Rupert Goodwins' Diary

Monday 16/1/2006You'll remember last week, won't you, when Graeme Wearden professed himself puzzled by a strange BT video that appeared to be comparing its retail offering to a homeless waterfowl. It struck a chord with Peter Clarke, a childhood friend of mine from the West Country.

Monday 16/1/2006

You'll remember last week, won't you, when Graeme Wearden professed himself puzzled by a strange BT video that appeared to be comparing its retail offering to a homeless waterfowl. It struck a chord with Peter Clarke, a childhood friend of mine from the West Country. He runs a language school in Torquay — you know, where Basil Fawlty comes from — and if that isn't enough to be getting on with, his personal biochemistry has gone awry. He's had to sign up for that popular chemotherapy and radiotherapy scheme recommended for all those hip kids for whom apoptosis is no longer enough.

So. Peter, what's your experience of broadband?

"It works at twice the speed of light — from 7:30 to 18:00 every day of the week. Then it connects for a couple of minutes before collapsing in a heap of nothingness. As I get home at 18:30 and my daughter does her homework at 19:30, we're in chocolate sheepdog territory. Daughter blames me, I blame the ISP, the ISP blames BT, and BT stares off into the distance humming the theme tune from Steptoe and Son.

Of course, you can't just call a BT engineer — and I can't email the ISP, because the connection doesn't stay up long enough. I call them on the phone and then they can't call BT because BT's engineering department doesn't work evenings. So the ISP raises a ticket. BT finally gets it, but is programmed to deny all responsibility. The ISP insists: BT then says 'if we come out and it's not our fault, it'll cost you an arm and a leg' — which, frankly, the hospital would rather I kept.

Eventually, BT sends someone out. Is it a DSL specialist? Is it barnacles. It's a standard bloke called Tim or Dan or Dick, who of course can't fix it — because when they do come out, it's during the day when the thing's working fine. We explain the problem, they run their tests, they go away, Eventually, their report trickles through BT's internal bits until it reaches someone who reads it, misunderstands it, says 'no fault found' and cancels the ticket. And round we go again. And again. Been going on for months.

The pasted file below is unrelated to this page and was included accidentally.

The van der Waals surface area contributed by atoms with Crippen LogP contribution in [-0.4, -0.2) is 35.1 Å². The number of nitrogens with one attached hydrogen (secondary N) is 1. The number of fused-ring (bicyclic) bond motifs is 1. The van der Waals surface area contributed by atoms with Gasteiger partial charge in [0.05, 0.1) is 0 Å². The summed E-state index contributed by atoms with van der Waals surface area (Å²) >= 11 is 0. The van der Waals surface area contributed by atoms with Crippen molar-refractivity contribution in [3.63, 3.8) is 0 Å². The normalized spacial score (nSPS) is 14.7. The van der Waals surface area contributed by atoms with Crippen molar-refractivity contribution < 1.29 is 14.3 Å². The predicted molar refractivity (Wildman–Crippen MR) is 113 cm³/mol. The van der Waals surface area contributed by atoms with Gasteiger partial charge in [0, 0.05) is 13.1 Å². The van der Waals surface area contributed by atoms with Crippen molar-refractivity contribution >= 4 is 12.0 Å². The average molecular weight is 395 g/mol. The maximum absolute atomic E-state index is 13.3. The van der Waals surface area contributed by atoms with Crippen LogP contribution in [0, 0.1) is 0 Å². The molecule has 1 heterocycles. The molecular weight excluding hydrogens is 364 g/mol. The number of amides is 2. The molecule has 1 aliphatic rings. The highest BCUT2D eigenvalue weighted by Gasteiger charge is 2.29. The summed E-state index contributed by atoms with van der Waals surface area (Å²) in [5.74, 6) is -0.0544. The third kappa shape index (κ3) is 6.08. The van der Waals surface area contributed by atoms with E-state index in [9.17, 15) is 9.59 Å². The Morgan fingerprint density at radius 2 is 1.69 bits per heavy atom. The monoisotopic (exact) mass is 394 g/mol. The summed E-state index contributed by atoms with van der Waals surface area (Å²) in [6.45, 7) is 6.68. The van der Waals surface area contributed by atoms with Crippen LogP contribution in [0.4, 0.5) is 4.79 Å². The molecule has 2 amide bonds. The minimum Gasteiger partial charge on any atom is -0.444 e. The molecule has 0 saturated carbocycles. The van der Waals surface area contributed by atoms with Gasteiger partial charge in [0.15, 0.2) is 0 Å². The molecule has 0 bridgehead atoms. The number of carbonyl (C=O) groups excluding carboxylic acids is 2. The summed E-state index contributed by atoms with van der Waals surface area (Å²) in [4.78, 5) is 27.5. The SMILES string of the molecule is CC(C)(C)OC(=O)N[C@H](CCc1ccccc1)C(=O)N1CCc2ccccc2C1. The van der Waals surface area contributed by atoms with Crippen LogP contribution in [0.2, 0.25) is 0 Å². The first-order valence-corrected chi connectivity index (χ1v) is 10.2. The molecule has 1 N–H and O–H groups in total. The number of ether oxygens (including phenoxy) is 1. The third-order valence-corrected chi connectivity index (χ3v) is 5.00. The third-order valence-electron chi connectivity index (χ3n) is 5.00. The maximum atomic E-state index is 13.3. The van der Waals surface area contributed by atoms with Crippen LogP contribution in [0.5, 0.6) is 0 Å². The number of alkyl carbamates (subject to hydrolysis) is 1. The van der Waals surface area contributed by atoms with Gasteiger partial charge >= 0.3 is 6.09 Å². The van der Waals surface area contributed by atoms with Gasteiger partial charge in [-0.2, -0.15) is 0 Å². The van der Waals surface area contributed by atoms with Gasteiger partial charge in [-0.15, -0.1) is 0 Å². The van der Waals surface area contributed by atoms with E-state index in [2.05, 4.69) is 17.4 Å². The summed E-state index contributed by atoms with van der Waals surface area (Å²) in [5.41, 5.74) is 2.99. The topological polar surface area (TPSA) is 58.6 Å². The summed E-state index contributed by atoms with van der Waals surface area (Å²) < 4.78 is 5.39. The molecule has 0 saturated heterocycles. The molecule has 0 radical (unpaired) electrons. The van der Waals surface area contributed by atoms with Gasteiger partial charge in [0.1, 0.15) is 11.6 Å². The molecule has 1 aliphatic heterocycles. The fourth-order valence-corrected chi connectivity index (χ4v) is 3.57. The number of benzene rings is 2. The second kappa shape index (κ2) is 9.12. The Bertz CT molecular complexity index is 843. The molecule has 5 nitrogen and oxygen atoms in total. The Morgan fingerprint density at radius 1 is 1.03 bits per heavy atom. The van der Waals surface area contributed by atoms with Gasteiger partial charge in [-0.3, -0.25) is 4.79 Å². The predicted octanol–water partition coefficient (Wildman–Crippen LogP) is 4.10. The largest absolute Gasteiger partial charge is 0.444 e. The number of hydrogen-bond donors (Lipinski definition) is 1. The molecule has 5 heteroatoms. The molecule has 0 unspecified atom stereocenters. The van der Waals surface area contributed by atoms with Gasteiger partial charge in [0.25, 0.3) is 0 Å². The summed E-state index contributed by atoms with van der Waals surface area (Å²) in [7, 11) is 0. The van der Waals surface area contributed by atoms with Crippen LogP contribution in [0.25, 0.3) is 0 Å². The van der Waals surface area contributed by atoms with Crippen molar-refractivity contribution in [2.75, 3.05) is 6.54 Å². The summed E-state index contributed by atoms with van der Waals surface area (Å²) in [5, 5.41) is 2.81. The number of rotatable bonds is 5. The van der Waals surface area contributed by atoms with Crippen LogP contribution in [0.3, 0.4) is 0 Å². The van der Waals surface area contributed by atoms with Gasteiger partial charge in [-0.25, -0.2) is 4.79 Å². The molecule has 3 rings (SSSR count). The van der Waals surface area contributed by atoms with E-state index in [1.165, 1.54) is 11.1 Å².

All this time, I'm paying my ISP for broadband I can't actually use. The ISP would fix it if they could, while BT seems constitutionally unable to understand how to fix it even if they wanted to."

But surely there must be some light in your digital life?

"Oh yes. Hope you're sitting down, because I've got something nice to say about Microsoft. Hello? Hello?"

Go ahead. Don't mind the gasping sounds.

"Well, I've just got Microsoft Office — the student and teacher edition that comes in at a whacking discount. I installed it last week at the school, and it went in perfectly onto all the computers except one — which belonged to a co-director. On that, it messed up Microsoft Outlook so badly that the MS Bangalore helpline were powerless to help.

Eventually, I spent all afternoon with dear Amos, one of the research engineers, who spent three hours remotely accessing the messed up computer and with infinite patience, on both his side and mine, he finally managed to get things to install correctly. In total this one installation (the disc cost me £80 I think), Microsoft has spent about twelve man hours rectifying a problem in the registry caused by a corrupt installation file. I think that's taken care of their margins on that sale, don't you?"

A satisfied customer. They should have him stuffed.

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